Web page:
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Posted on Fri, May 17, 2013 : 5:59 a.m.

Fire officials upset after Ypsilanti City Council declines request for public presentation

By Katrease Stafford


Ypsilanti officials have denied fire officials the opportunity to be placed on a future city council agenda, citing negotiation concerns.

Courtney Sacco |

The Ypsilanti City Council has declined to hear a presentation from local and statewide fire officials arguing against the creation of a hybrid public safety model and one council member said she believes the decision is a form of censorship.

City Council Member Susan Moeller requested the presentation be added to a future council meeting after being approached by Ypsilanti Fire Union President Ken Hobbs. Moeller thinks the possible creation of a hybrid model should be discussed more in depth in the public, since it would affect citizens.

In order to have a presentation added to an agenda, a council member must first propose the addition and it must be seconded by another council member. Moeller said she failed to secure a second.

"I think it's terrible," Moeller said. "... It's nothing illegal about them coming to speak. They just don't want to hear them."

The city and fire department are negotiating a new contract now, but progress has been slow according to Mayor Paul Schreiber. The contract expired nearly a year ago on June 30.

Schreiber said he doesn't support the fire officials giving a public presentation because he believes it would cross the line of negotiating in a public atmosphere. Schreiber acknowledged that emails, one of which he says was attorney-client confidential, were exchanged regarding the presentation but declined to comment on the specifics.

"How appropriate is it to have a member of the union or the bargaining unit speaking to city council?" Schreiber said. "The city charter tasked the city manager with handling the negotiations and as far as having a bargaining unit make a presentation to council, it brings budget negotiations to the public.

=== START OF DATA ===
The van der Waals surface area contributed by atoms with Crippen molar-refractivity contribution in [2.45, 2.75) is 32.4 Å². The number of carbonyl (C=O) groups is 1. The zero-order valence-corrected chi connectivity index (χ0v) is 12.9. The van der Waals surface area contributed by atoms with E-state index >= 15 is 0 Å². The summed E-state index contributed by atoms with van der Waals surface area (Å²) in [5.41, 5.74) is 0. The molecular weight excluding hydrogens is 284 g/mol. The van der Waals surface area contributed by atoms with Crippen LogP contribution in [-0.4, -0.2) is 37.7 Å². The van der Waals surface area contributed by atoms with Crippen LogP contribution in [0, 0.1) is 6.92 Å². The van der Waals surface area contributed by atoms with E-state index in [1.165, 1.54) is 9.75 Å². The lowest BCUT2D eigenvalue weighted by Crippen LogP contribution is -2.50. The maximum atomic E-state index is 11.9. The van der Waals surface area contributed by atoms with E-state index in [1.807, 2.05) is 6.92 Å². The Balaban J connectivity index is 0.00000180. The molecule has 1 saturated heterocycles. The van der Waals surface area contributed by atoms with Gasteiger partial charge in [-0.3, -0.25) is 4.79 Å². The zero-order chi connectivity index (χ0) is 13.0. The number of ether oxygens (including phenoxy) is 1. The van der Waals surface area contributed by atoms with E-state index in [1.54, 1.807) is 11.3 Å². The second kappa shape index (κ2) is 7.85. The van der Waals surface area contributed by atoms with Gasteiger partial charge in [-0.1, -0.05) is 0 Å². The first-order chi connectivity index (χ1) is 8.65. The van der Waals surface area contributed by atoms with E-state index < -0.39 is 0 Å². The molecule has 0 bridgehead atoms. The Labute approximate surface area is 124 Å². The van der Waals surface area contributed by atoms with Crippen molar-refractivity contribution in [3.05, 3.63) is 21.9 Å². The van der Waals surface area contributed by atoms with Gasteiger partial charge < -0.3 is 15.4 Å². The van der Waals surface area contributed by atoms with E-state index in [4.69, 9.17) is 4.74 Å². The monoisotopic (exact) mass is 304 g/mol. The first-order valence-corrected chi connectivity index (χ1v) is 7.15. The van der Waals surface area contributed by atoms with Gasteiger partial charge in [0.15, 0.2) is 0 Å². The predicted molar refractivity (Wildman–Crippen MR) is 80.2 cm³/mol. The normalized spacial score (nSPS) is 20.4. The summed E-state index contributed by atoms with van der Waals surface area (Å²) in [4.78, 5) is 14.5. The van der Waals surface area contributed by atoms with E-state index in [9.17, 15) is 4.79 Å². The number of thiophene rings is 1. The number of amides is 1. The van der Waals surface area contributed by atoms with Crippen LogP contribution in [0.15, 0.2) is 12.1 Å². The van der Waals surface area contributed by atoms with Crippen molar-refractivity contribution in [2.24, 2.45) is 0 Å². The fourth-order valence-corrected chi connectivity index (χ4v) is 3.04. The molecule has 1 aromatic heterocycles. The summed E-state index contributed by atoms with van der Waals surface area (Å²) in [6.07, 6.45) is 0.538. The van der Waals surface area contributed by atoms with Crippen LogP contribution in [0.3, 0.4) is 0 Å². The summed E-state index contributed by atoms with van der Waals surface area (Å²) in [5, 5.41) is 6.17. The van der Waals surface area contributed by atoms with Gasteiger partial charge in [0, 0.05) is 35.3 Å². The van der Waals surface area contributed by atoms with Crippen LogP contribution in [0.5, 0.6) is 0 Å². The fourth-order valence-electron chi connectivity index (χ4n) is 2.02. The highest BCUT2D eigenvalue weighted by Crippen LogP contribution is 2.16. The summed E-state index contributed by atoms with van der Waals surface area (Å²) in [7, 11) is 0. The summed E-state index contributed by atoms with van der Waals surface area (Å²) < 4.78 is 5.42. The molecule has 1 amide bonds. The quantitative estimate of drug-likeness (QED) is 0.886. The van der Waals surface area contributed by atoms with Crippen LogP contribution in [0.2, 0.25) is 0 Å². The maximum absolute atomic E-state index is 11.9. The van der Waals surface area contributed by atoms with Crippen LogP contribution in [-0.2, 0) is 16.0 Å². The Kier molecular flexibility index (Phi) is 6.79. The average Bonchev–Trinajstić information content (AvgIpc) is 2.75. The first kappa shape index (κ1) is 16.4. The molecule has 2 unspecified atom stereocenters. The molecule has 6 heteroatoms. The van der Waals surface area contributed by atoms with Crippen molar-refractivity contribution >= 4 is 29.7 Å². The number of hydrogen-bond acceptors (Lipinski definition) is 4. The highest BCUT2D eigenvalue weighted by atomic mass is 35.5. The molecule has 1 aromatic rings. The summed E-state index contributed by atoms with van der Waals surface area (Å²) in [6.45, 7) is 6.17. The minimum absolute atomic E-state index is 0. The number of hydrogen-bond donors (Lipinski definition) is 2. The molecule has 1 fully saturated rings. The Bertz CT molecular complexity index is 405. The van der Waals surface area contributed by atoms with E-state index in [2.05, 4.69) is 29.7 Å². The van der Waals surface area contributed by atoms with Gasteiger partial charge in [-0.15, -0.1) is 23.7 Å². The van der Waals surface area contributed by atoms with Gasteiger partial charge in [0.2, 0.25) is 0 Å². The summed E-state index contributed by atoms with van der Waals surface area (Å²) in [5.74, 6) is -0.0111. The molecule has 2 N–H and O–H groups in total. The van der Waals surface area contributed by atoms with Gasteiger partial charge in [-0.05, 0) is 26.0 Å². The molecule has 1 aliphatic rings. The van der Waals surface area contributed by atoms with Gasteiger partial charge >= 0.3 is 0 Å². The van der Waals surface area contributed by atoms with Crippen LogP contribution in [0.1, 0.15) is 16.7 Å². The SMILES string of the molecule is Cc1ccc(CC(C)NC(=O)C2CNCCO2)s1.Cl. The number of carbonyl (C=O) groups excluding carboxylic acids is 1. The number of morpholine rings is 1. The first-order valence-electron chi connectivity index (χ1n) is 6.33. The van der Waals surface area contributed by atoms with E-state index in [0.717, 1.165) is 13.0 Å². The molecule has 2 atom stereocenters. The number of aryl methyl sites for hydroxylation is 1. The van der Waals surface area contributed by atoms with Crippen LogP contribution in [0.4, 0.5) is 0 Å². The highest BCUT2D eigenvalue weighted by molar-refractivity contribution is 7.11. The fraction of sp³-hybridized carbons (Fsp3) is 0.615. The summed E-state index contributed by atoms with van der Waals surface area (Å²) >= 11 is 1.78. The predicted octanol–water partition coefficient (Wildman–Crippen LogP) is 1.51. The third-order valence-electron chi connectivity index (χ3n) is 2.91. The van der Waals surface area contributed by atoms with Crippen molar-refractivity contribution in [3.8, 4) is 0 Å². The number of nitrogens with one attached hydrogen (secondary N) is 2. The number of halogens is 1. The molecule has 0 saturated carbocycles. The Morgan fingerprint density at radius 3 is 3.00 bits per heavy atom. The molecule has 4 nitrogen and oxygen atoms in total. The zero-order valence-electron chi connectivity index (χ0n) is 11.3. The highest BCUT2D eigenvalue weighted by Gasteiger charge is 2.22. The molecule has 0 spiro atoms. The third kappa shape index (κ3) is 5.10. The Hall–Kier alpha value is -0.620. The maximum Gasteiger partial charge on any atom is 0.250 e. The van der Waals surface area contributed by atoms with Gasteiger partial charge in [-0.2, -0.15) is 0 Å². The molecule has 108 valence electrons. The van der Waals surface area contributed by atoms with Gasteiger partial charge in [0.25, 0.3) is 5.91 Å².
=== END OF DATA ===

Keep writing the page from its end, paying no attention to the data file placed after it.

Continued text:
"This is a union negotiation and I don’t think it's good for the fire department or the city to be negotiating in public. There's nothing that keeps Ken Hobbs from coming or speaking during audience participation."

Hobbs, Chair of the Michigan Professional Firefighters Public Safety Committee Monty Nye and others wanted to present documentation they believe shows why the hybrid department would be ineffective and detrimental on city operations.

Earlier this year, City Manager Ralph Lange announced the city would pursue creating a hybrid police and fire department. Lange said the two departments would be stand-alone, but supplemented with cross-trained public safety officers who would be equipped to do both jobs.

The Ypsilanti hybrid model would cross-train police officers and firefighters to perform both duties. Officials said present city employees would have the option of being cross-trained.

Several firefighters and former Fire Chief Jon Ichesco have openly voiced their opposition to the hybrid model and urged the city to move forward with regionalization.

Moeller said she asked earlier this month for the addition and several council members told her they didn't believe the presentation was appropriate. Moeller again asked council members in a Tuesday email to reconsider, but she has yet to hear anything.

"I thought I could talk them into it personally and I asked them to reconsider," Moeller said. "No one has seconded it."

Moeller said some council members said the alternative would be for each individual who wanted to present to speak during the audience participation portion of a council meeting for the allowed three minutes. Moeller said that isn't feasible because they have an entire presentation prepared and the public participation portion wouldn't allow for enough time.